Dispatch from the war zone, October 21

From a village near Kobanê

by Ulf Peterson of TATORT Kurdistan

We spent two nights in the village of Mehser (Turkish: Çaykara), about four kilometers from Kobanê–close enough see and hear the war. In the border villages a few thousand people stand guard. Many of them have children or other relatives who have been fighting in the People’s Protection Unites (YPG) for thirty-seven days in Kobanê against the Islamic State (IS). The guards are supposed to prevent IS fighters from coming over the border. The military police (Turkish: Jandaram) often attack them with tear gas, and a few villages have been entirely evacuated.

In Mehser we stayed as guests of a family on the village’s southeastern border, about 1.5 kilometers from an IS-occupied village directly behind the border. Through a telescope we could make out the black flag. Map: goo.gl/maps/25ks0

Two evenings ago, around 8:30 pm, we watched as the U.S. Air Force dropped three bombs on the IS in Kobanê. Along with our Kurdish friends, we applauded. A few here speak of ironically of “Heval (Comrade) Obama”. An old Kurdish saying goes: “If you’re drowning, you have to grab onto the snake.”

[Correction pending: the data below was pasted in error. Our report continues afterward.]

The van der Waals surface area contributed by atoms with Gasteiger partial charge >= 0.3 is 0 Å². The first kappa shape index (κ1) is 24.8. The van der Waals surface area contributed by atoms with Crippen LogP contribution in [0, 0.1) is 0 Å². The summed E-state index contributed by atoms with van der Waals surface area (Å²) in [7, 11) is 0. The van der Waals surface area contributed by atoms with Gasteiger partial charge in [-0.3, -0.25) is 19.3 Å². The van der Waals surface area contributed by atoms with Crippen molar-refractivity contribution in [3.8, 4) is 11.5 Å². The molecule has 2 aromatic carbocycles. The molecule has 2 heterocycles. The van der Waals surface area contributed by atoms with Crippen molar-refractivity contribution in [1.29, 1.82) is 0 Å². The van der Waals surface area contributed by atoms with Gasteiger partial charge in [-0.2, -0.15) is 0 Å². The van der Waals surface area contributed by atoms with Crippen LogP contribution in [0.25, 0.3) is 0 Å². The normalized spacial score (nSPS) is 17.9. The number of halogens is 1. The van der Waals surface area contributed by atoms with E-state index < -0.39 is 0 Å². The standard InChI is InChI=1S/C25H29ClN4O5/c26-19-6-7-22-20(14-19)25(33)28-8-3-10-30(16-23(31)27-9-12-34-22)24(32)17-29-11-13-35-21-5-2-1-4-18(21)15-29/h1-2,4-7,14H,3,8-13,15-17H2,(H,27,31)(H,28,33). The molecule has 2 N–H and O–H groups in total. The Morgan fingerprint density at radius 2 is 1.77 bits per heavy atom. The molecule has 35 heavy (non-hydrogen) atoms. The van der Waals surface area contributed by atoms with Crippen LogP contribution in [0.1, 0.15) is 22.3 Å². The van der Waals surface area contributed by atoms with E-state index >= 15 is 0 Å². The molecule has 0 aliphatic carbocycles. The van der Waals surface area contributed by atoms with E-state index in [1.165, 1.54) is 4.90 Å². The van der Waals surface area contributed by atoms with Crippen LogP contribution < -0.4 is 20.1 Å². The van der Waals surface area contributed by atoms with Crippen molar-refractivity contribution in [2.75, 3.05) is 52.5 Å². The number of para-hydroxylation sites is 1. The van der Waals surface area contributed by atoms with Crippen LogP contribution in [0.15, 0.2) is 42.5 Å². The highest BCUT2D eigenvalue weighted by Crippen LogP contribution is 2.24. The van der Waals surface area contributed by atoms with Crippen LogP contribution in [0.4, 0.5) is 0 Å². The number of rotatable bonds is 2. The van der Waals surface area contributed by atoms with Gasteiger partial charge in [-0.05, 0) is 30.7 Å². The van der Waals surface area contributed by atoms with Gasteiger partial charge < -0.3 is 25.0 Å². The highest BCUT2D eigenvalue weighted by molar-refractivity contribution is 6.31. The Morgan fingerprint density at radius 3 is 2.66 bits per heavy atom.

A family driven from its village by IS

A family driven from its village by IS

Yesterday we took part in the burial of two YPG fighters and a YPJ fighter. (YPJ are the Women’s Protection Units). The coffins were carried in a protest march from the hospital to the cemetery. We saw a whole row of fresh graves, the headstones often still without names.

The district town of Suruç is 8 kilometers from the border. It has 60,000 inhabitants and is currently accommodating 50,000 refugees, among whom 12,500 are in temporary camps. They are lacking pretty much everything, and the tents aren’t winterproof. One woman reported that when ISIS attacked Kobanê, she had to watch as IS decapitated her neighbors.

In Suruç we met the journalist Natalie Amiri, who made a good report for ARD’s morning magazine [German]: www.youtube.com/watch?v=4MoJsw03N5Q

And then there was the mentally ill seventeen-year-old German from North Rhine-Westphalia, who arrived in Mehser the evening before we did. He wanted to join IS, so he could “behead the infidels.” The mayor of Batman, who was participating in the guard, was able to persuade the police in Suruç to detain him until his mother comes to pick him up.

My traveling companion Nick Brauns is writing an article for tomorrow’s edition of the daily Junge Welt [German]: (www.jungewelt.de).

Brigitte Kiechle, Gül Güzel, Nick Brauns, and Ulf Peterson in the village of Mehser, in sight of Kobanê

Brigitte Kiechle, Gül Güzel, Nick Brauns, and Ulf Peterson in the village of Mehser, in sight of Kobanê

Greetings from Urfa (Turkish: Şanlıurfa),

Ulf

Translated by Janet Biehl.

 

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